You can view the 2018 draft growth plan by clicking here. The discussion regarding oil and gas development is mainly in Sections 4 and 5.

Here are the comments it would be helpful for you to make:

  1. Express concern about the impact of future oil and gas drilling and how it might impact areas in Stillwater County along the Beartooth Front in any or all of the following ways: incompatibility with agriculture, ranching, recreation, health, environment, or community. Speak about your personal concerns, and the need to develop regulations to ensure that drilling is done in a way that protects us.
  2. Please make this specific point: In section 5.1 of the document, there is the following statement:

“Stillwater County currently has one citizen initiated zoning district on the West Fork of the Stillwater River (see map on page 5-2) and has received petitions and inquiries about creating other planning and zoning districts. This trend may continue in the absence of land use controls, so it may be beneficial for the County to begin evaluating regulatory options now to avoid addressing issues on a case-by-cases basis.”

Please ask the commissioners to delete this paragraph. In the entire history of Stillwater County, there have been three citizen initiated zoning petitions — one in 1979, one in 1998, and one in 2015 (the Beartooth Front petition). This is not a trend, and it is appropriate for individual areas of the county to develop their own zones when they have unique needs.

You may wish to comment on other areas of the plan. For your interest, here is a letter from local resident Burt Williams, who made wide ranging comments.

Inadequate community outreach
Here’s some background on how the Stillwater County Commissioners have not taken public feedback seriously. In 2007 they did. They sent direct mail surveys to over 3000 county residents, and they held 12 public meetings all over the county. County employees attended public events and handed out surveys, and there were notices published in local papers.

Their efforts yielded broad public input. The meetings were well attended, and they received 400 surveys back, getting valuable input on the issues that were important to residents. That return represented about 5% of county residents, which, as any marketer will tell you, is a strong response.

In 2018, there was no such earnest effort to solicit public input. Surveys were not mailed to residents, but were only placed online on the County’s web page. Notices were placed on organizational Facebook pages, but the social media outreach did not extend beyond organizational pages to social pages such as the Come Together Absarokee site, which has over 1700 members. There were only four community meetings — in Park City, Columbus, Reed Point, and Absarokee.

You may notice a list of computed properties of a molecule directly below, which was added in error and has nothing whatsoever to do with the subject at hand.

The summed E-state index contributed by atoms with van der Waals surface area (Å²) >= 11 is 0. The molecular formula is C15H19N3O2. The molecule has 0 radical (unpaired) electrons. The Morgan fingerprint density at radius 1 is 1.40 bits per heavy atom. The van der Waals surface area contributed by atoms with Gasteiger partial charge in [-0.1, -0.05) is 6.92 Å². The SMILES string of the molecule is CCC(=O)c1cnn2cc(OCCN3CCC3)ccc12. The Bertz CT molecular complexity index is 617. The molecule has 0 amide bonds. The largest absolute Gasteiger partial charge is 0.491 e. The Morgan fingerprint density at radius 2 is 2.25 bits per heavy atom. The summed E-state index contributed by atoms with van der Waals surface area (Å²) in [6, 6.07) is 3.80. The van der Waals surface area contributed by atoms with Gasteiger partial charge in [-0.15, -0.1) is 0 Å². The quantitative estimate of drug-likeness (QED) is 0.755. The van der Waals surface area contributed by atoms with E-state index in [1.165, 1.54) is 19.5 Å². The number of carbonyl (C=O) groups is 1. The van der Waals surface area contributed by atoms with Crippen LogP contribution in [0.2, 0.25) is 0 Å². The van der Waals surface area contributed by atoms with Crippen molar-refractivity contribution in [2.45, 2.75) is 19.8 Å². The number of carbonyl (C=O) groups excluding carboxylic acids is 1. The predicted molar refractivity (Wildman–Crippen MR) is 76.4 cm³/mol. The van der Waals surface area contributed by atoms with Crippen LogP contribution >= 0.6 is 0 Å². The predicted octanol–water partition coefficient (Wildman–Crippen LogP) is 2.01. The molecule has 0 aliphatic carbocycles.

This lackluster effort could not be classified as outreach at all. A web-only strategy with no direct personal notifications only reaches a small number of people. How many of you went to the Growth Plan page on the Stillwater County web site during the summer? I didn’t think so.

The results were predictable. The County received only about 65 surveys from residents, a paltry return of less than 1% of residents. As an example, there were 22 survey responses from Nye in 2007; there were none in 2018.

Why this batch of commissioners is uninterested in engaging with the public is beyond my speculation at this point, but planning in Stillwater County is going to suffer unless you take this opportunity to raise your voice.

Growth plan, public_private

Click to read Carbon County’s 2015 Growth Plan update

How it works in Carbon County
Neighboring Carbon County updated their growth plan in 2015, and their public outreach was a model for how residents can be engaged to develop a growth plan that serves the public rather than the county commissioners.

The County began by soliciting public input through an extensive road show, holding half-day meetings all over the county. They made a video of public input and made it available. There were ongoing discussions at well-attended planning board meetings.

The result was a comprehensive document, which you can view by clicking on the graphic above. Input on oil and gas development received during this process led to the establishment in 2016 of a zone that provided reasonable regulation on drilling, including a 750-foot minimum county-wide setback of wellheads from occupied dwellings (see p. 22). (Montana does not require setbacks from occupied dwellings.)

Please write the Stillwater commissioners by November 22 to make sure they hear what we have to say about planning.